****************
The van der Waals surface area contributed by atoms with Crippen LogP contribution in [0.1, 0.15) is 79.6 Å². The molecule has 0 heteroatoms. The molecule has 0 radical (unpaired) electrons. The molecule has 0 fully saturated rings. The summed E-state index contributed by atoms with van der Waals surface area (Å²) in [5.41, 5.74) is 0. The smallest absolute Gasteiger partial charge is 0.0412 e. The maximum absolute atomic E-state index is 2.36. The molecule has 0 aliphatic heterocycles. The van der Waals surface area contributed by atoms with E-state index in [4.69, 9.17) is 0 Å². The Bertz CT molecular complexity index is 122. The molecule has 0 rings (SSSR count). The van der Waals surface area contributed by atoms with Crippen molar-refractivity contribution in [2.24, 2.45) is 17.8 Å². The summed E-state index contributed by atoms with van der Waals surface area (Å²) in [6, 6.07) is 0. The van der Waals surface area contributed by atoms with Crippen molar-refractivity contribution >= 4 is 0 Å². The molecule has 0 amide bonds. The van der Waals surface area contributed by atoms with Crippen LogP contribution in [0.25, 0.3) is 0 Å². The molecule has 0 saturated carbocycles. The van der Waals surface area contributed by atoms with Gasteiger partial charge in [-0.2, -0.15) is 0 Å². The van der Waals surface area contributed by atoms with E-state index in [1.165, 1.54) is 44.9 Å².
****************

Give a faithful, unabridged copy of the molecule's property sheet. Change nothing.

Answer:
The van der Waals surface area contributed by atoms with Crippen LogP contribution in [0.1, 0.15) is 79.6 Å². The molecule has 0 heteroatoms. The molecule has 0 radical (unpaired) electrons. The molecule has 0 fully saturated rings. The summed E-state index contributed by atoms with van der Waals surface area (Å²) in [5.41, 5.74) is 0. The smallest absolute Gasteiger partial charge is 0.0412 e. The maximum absolute atomic E-state index is 2.36. The molecule has 0 aliphatic heterocycles. The van der Waals surface area contributed by atoms with E-state index in [4.69, 9.17) is 0 Å². The Bertz CT molecular complexity index is 122. The molecule has 0 rings (SSSR count). The van der Waals surface area contributed by atoms with Crippen molar-refractivity contribution in [2.24, 2.45) is 17.8 Å². The summed E-state index contributed by atoms with van der Waals surface area (Å²) in [6, 6.07) is 0. The van der Waals surface area contributed by atoms with Crippen molar-refractivity contribution >= 4 is 0 Å². The molecule has 0 amide bonds. The van der Waals surface area contributed by atoms with Crippen LogP contribution in [0.25, 0.3) is 0 Å². The molecule has 0 saturated carbocycles. The van der Waals surface area contributed by atoms with Gasteiger partial charge in [-0.2, -0.15) is 0 Å². The van der Waals surface area contributed by atoms with E-state index in [1.165, 1.54) is 44.9 Å².